In the end, I wish there had been more chapters actually inside the Navidson house itself. It was great being there and watching things unfold, and if there’d been more inside the house I think I could have read this book over and over again without ever getting bored. I think it would be great to turn this book into a movie – I’m not sure how it would translate on film, but I’d like to see a talented screenwriter, director, and cast take it on.
You wouldn’t believe how much harder it’s getting for me to just leave my studio. It’s really sad. In fact, these days the only thing that gets me outside is when I say: Fuck. Fuck. Fuck. Fuck you. Fuck me. Fuck this. Fuck. Fuck. Fuck.
Another quote I liked that won’t fit into the body of my review:
Whereupon Navidson’s eye quickly pans from the thoughtless splatter of grey matter and blood to more pressing things, the groan of the living calling him away from the sigh of the dead.
And one more:
“Pure fabrication. The script was written by a man, right? What self-respecting woman is afraid of the dark? Women are everything that’s internal and hidden. Women are darkness. I cover some of this in my book Sexual Personae, due out from Vintage in a few months.”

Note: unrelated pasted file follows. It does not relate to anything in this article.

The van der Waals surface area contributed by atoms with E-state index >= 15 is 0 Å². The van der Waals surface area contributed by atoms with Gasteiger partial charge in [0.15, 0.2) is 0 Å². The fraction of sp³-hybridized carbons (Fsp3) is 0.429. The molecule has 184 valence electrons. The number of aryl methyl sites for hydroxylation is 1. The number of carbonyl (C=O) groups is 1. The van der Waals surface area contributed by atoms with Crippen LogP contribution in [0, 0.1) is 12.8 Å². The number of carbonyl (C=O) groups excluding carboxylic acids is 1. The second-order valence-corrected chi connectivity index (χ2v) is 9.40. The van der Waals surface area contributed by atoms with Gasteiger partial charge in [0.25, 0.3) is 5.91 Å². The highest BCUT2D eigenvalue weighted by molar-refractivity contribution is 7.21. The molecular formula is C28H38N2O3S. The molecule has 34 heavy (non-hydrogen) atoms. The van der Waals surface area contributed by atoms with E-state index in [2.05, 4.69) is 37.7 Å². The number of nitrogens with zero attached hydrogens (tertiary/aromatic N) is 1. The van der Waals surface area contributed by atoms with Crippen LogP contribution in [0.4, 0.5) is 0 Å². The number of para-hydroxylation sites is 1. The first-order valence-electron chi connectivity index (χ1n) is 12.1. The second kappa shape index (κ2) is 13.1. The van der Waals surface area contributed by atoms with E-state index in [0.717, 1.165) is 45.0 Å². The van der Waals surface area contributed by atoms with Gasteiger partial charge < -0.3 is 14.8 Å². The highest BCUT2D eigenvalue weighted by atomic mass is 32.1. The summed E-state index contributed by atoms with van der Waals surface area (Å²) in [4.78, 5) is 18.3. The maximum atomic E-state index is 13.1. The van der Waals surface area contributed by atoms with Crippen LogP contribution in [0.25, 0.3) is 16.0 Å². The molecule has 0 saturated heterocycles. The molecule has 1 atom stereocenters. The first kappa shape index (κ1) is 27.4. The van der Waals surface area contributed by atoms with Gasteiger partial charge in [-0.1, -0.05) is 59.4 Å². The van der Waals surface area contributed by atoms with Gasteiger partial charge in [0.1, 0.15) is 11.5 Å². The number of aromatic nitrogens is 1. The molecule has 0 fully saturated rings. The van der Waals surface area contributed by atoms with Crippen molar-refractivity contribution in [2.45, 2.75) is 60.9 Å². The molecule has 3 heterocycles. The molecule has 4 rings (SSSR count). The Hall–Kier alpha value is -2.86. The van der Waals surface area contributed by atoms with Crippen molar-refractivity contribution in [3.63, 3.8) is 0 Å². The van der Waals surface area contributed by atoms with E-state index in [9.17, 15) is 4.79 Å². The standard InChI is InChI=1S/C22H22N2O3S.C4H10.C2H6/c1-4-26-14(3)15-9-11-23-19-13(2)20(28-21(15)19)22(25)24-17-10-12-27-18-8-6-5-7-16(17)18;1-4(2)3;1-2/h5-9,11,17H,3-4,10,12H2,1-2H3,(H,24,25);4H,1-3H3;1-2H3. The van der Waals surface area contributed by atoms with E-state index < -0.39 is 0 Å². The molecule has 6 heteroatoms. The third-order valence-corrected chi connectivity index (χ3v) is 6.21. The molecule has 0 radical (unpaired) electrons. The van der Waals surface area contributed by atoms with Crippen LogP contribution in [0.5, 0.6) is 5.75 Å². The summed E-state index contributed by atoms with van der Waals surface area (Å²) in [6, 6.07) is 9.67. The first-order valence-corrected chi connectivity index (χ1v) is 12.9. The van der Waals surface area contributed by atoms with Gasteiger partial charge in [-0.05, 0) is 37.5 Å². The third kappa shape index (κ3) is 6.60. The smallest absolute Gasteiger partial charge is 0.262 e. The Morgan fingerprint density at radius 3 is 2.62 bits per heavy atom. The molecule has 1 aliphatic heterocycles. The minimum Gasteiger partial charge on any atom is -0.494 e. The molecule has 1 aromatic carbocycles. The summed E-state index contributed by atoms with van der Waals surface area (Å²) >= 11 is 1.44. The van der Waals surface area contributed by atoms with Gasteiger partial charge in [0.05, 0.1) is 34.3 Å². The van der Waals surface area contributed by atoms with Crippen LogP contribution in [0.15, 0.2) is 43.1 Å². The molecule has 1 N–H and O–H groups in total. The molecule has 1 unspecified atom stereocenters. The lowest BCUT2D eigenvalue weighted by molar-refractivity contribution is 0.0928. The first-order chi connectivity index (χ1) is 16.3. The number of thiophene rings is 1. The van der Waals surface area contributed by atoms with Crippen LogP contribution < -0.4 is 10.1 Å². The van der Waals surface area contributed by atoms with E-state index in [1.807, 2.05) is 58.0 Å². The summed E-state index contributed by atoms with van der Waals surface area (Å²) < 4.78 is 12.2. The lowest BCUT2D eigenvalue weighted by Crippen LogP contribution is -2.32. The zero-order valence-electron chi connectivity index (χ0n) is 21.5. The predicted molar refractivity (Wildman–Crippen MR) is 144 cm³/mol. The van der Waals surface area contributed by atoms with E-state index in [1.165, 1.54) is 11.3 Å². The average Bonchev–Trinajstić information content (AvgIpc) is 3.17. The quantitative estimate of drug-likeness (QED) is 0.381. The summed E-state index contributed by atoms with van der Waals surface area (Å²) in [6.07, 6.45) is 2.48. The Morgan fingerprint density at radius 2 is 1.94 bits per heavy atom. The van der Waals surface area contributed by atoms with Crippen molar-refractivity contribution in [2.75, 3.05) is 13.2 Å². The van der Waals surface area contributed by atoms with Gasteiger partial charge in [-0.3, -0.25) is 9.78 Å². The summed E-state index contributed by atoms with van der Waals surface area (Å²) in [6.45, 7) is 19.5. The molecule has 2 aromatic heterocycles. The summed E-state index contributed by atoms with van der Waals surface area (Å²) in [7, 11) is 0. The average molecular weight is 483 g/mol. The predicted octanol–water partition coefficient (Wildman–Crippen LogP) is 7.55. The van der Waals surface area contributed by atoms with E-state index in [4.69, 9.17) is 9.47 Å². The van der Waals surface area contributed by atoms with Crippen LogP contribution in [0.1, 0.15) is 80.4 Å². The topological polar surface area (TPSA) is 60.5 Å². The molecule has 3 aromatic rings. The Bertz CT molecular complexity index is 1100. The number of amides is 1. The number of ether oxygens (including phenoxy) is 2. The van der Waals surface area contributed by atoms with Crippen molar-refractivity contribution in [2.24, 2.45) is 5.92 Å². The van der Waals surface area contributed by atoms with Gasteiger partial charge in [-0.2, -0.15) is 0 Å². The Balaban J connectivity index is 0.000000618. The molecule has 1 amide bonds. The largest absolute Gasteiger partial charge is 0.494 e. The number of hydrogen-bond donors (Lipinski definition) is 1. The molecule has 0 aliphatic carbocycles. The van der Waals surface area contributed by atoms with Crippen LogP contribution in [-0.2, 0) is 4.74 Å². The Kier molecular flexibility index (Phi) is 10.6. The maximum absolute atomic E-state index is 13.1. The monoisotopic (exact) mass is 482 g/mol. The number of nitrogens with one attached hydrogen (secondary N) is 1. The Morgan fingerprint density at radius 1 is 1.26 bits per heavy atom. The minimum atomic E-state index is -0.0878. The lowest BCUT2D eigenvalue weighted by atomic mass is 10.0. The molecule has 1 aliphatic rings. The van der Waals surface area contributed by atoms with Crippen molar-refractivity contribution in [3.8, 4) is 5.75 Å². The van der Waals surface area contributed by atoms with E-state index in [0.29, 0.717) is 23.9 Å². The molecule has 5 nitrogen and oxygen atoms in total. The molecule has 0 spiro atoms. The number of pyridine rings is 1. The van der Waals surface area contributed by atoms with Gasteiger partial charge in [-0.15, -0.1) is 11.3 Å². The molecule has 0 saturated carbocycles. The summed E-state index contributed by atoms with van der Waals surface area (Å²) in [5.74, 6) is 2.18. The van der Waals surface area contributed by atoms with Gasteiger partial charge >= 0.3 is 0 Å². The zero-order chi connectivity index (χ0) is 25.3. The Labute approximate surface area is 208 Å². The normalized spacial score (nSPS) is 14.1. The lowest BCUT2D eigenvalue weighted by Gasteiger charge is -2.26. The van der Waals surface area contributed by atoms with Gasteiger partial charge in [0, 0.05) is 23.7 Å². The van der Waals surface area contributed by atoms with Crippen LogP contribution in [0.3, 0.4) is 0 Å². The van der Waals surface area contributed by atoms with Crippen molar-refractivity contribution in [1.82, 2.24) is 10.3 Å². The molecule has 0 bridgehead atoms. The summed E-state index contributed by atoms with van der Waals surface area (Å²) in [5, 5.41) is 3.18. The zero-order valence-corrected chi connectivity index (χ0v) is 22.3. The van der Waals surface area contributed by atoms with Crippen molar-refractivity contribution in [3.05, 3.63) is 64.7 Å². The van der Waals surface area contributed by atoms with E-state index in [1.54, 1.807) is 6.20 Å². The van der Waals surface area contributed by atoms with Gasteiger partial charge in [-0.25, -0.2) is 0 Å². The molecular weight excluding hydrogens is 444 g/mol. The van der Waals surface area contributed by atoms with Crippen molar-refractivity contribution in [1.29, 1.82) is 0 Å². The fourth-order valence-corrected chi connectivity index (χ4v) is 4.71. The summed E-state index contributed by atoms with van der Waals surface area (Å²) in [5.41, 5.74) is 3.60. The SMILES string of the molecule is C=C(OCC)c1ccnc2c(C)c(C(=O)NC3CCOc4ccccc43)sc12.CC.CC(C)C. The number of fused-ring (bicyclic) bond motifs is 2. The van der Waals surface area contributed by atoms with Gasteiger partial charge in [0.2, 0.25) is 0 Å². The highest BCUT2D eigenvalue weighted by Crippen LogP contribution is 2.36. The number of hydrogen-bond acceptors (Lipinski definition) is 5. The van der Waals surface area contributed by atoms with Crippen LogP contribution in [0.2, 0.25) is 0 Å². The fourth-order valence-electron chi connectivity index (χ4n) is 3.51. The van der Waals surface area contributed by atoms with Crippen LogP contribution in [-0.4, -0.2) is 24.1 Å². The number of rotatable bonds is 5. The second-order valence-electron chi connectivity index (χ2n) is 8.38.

Bill’s Favorite Character(s): Tom Navidson. He seemed like an Everyday Joe kind of man with a great personality, someone that you could sit down and just bullshit with. He seemed to care deeply while still being very laid back, and he loved his family and was there when they needed him. Plus my very favorite parts of the book involved him confronting his fears of having a monster in the house by making jokes about and at it – and his jokes were actually pretty funny.